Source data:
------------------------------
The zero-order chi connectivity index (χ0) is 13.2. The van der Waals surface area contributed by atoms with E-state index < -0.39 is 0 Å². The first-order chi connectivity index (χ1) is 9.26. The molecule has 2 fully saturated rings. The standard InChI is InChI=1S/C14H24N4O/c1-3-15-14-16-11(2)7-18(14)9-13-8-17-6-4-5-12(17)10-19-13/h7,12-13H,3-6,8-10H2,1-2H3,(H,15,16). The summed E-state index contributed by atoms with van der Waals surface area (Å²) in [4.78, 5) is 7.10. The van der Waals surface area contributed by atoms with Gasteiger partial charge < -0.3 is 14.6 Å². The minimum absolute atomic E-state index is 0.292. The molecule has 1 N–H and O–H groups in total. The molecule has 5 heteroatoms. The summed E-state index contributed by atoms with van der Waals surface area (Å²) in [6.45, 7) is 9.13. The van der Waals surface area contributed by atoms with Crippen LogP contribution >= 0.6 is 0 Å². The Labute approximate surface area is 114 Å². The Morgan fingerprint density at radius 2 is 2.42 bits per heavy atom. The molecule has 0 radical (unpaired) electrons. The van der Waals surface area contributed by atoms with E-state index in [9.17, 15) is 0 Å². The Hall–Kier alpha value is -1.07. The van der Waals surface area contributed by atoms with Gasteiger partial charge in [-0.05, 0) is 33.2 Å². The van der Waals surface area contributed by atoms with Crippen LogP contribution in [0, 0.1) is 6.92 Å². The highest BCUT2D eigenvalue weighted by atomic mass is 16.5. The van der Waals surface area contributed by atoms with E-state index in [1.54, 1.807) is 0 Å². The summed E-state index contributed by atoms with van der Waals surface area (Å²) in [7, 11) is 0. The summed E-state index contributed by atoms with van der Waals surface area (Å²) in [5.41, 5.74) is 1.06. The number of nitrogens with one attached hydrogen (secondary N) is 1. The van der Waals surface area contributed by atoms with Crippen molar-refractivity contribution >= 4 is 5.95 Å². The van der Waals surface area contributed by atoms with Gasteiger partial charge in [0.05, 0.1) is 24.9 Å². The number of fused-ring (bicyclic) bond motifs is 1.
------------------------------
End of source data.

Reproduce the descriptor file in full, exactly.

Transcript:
The zero-order chi connectivity index (χ0) is 13.2. The van der Waals surface area contributed by atoms with E-state index < -0.39 is 0 Å². The first-order chi connectivity index (χ1) is 9.26. The molecule has 2 fully saturated rings. The standard InChI is InChI=1S/C14H24N4O/c1-3-15-14-16-11(2)7-18(14)9-13-8-17-6-4-5-12(17)10-19-13/h7,12-13H,3-6,8-10H2,1-2H3,(H,15,16). The summed E-state index contributed by atoms with van der Waals surface area (Å²) in [4.78, 5) is 7.10. The van der Waals surface area contributed by atoms with Gasteiger partial charge < -0.3 is 14.6 Å². The minimum absolute atomic E-state index is 0.292. The molecule has 1 N–H and O–H groups in total. The molecule has 5 heteroatoms. The summed E-state index contributed by atoms with van der Waals surface area (Å²) in [6.45, 7) is 9.13. The van der Waals surface area contributed by atoms with Crippen LogP contribution >= 0.6 is 0 Å². The Labute approximate surface area is 114 Å². The Morgan fingerprint density at radius 2 is 2.42 bits per heavy atom. The molecule has 0 radical (unpaired) electrons. The van der Waals surface area contributed by atoms with E-state index in [9.17, 15) is 0 Å². The Hall–Kier alpha value is -1.07. The van der Waals surface area contributed by atoms with Gasteiger partial charge in [-0.05, 0) is 33.2 Å². The van der Waals surface area contributed by atoms with Crippen LogP contribution in [0, 0.1) is 6.92 Å². The highest BCUT2D eigenvalue weighted by atomic mass is 16.5. The van der Waals surface area contributed by atoms with E-state index in [1.54, 1.807) is 0 Å². The summed E-state index contributed by atoms with van der Waals surface area (Å²) in [7, 11) is 0. The summed E-state index contributed by atoms with van der Waals surface area (Å²) in [5.41, 5.74) is 1.06. The number of nitrogens with one attached hydrogen (secondary N) is 1. The van der Waals surface area contributed by atoms with Crippen molar-refractivity contribution >= 4 is 5.95 Å². The van der Waals surface area contributed by atoms with Gasteiger partial charge in [0.05, 0.1) is 24.9 Å². The number of fused-ring (bicyclic) bond motifs is 1.